Tabletop Review: Tammany Hall (2nd edition)

Tammany Hall (2nd edition)
Publisher: Pandasaurus Games
Designer: Doug Eckhart
Number of Players: 3-5
Play Time: 60-90 minutes
Cost: $40-55
Release Date: February 2013
Where to get it: CoolStuffInc or

A few years ago when I first started to get heavy into board games I scoured sites like constantly for information on games and read up a lot on lists and things trying to figure out what games I was interested in. I remember Tammany Hall (first published by StrataMax Games in 2007) being one of these “grail” games, one that had a limited print run and seemingly only people who had been to certain important conventions or paid a tidy sum to the former owned. I did not know enough about it for it to be a grail game for me, but what I did hear was that the game had a lot of positive reviews and respect. Back then, I was quite susceptible to “hype”, that magic force of group-think where excitement builds about a game and makes a lot of people buy it or at least want it. I mention hype because ever since then Tammany Hall has seemed like some legendary game that I will probably never play and certainly never own, it’s renown was such that I just let it belong to that class of games like Magic Realm and Merchants of Venus (pre-reprint) that I will never own and probably never play because of their rarity.

And then, lo, there was a reprint. Thanks to Kickstarter and Pandasaurus Games, Tammany Hall has seen a second printing. The campaign succeeded on June 16th, 2012 with $151,483 pledged. Suddenly thousands of new copies of the game were going to appear in the world, and I would get one. I, like many other people, am a bit cautious with Kickstarter. That is why this was my first ever Kickstarter pledge, and only one of two that I have made to-date. I backed the project mainly because the game had already been published, already had critical acclaim, and I figured this would be a rare chance to own this game without paying a premium. As a bonus, the stretch goals included upgraded components, which is always nice. So…is it all it was cracked up to be?

Immigration Cubed

Tammany Hall is a game about political manipulation of immigrant populations in lower Manhattan during the “Boss Tweed” era, roughly 1860s. William “Boss” Tweed was a politician and businessman who was eventually imprisoned for all kinds of schemes involving corruption and money. So, in this game each player is likewise a manipulator, one who is looking to use their influence with various immigrants living in Manhattan to affect votes in the various wards that the area is broken up into. The player who wins the most wards gets to be mayor, and then gets to bestow offices on the other players. In the end, the player with the most victory points wins, and then you can smoke a cigar and wear a top hat.

Victory points are tight in this game. Being elected mayor gets you a nice three-point bonus, but you also need to win lots of wards as each ward you win nets you one point (the ward where Tammany Hall is located gets you 2 points). At the end of the game, you get two points if you have the most favor chips of one immigrant group, so there are eight possible points there as there are four groups. In my first game of this I think the winning score was in the mid-teens, so that means that even one point is worth fighting for. The game is played over the course of four terms, each of which consists of four years. Each year is one round of the game where each player takes one action. The actions are very easy: either you place two of your ward boss pawns on the board or you place one immigrant cube from Castle Garden (where available immigrant cubes are placed) and one ward boss. If you place an immigrant cube, you get to take a favor chip of that group’s color. Favor chips are used at the end of the term when there is an election, and are bid secretly in addition to your ward boss pawns to decide who wins a ward. In addition to the mayoral election at the end of the term, each player will be determined an immigrant leader if the wards they control have more of one of the four immigrant groups than any other player. Immigrant leaders get three favor chips of the group they represent.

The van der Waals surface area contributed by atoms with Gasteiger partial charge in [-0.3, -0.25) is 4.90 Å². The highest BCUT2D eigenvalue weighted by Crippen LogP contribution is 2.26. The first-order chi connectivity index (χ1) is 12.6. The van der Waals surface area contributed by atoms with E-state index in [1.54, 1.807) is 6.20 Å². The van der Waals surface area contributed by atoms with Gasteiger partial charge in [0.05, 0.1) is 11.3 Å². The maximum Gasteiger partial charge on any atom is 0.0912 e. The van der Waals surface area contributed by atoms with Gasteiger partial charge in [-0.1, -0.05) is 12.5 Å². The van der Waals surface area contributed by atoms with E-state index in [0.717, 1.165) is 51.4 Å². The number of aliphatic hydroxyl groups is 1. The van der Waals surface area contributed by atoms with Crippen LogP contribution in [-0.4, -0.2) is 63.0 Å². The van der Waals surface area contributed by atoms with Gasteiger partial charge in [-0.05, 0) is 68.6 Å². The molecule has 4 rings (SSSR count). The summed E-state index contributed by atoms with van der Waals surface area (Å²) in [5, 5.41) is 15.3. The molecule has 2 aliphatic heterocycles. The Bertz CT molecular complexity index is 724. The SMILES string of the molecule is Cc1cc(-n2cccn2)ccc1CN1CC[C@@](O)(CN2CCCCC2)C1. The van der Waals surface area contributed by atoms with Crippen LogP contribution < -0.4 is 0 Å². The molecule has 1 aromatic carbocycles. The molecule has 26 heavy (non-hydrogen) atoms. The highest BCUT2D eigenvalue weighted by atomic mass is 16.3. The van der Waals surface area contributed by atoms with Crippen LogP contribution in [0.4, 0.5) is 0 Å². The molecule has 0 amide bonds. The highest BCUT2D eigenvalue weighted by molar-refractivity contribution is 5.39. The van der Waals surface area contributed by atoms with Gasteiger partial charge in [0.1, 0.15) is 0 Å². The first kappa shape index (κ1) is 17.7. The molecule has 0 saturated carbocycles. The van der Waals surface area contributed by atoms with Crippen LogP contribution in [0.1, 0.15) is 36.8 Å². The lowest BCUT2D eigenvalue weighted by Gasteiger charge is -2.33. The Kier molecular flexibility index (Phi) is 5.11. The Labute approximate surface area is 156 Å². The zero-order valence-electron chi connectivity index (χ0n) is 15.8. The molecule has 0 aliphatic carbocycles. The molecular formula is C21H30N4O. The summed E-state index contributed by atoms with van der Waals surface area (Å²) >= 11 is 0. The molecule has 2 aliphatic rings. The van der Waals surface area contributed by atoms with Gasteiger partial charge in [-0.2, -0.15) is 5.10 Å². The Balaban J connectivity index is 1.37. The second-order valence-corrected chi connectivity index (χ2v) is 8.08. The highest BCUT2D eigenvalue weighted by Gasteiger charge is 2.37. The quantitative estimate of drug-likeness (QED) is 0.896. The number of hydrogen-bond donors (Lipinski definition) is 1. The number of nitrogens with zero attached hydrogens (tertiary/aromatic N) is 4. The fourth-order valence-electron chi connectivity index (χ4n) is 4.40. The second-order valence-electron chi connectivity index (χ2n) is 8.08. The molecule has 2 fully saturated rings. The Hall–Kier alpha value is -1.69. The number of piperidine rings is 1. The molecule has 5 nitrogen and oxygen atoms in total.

There are a few special things players can do during the course of the game, and these take place only after the first term and before and after a player’s main action respectively: public office special ability and slander. After the first election of the game, a mayor will be determined and this player will get to hand out roles to the other players as he sees fit. This game allows negotiation, deal-making, promises, all that good stuff, and so attempting to butter up the new mayor for a beneficial position is definitely in the spirit of the game. Before a player takes his or her main action he can use his office position, which can be locking down a ward so nothing can change in it (Council President), moving an immigrant cube from one ward to an adjacent ward (Precinct Chairman), removing a cube (Chief of Police), or taking a favor chip of one immigrant group (Deputy Mayor). After the main action, a player can perform a slander action. Basically, you use one of your three slander chips to remove a ward boss from a ward you also have a ward boss in, and then possibly another from an adjacent ward if you’ve got lots of favor chips.

A Rounded Approach to Privilege